Monday, November 26, 2012

An attempt at Guyanese Black Rum Cake

Recently I encountered a Caribbean Black Cake at a restaurant. It immediately brought back memories of my childhood growing up in Guyana. Since my later start at cooking Guyanese food, it dawned on me that I did not know how to make a Guyanese Black Rum Cake. So I set out to research and ask around, in the hopes of having Black cake this Christmas.

Black Cake as any West Indian descent should know, is a heavy dense cake made with fruits and liquor. Every island in the Caribbean have their version of this specialty. Since my interest lies in the Black cake of my childhood, I am focusing on the Guyanese version. If memory serves me right, I recall Guyanese rum and sweet red wine, in our recipe. This specialty of the Caribbean is very popular at weddings and Christmas.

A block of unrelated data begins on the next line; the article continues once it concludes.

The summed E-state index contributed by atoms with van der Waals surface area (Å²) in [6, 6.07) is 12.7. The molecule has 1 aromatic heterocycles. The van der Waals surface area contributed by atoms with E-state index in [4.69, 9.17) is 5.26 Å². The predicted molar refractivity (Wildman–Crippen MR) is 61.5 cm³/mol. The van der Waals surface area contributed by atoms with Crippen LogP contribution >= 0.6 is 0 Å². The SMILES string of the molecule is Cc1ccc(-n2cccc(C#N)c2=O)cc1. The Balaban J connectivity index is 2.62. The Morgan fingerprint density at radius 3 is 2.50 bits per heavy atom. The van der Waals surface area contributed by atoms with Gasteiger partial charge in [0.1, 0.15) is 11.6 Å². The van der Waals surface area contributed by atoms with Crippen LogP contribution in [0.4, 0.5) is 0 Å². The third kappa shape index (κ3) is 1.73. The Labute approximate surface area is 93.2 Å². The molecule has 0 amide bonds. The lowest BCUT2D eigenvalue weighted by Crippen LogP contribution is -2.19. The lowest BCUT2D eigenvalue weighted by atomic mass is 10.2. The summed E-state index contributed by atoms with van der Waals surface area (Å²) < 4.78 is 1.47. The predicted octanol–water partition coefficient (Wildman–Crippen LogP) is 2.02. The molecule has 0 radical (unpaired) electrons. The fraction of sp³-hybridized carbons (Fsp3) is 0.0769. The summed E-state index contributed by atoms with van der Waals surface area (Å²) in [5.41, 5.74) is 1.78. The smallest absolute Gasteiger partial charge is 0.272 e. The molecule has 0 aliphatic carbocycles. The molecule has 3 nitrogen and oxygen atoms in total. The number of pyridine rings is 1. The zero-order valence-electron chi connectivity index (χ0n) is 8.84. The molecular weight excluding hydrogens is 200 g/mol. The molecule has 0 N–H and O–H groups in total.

My earliest recollection, being the only boy in a house full of girl cousins was to assist in the cake mixing. During the late 70s throughout the 80s, we did not have the luxury of an electrical powered mixer. I am not sure many households have a mixer even today. We mixed in a big enamel bowl and a wooden spoon. Of course, as any one knows the payment for slaving at the bowl was to lick the spoon and bowl clean. My aunts were gracious in turning a blind eye to my finger dipping or maybe they knew. In any case, I was too young to learn or remember recipes and ratios. Underage labor was tolerated.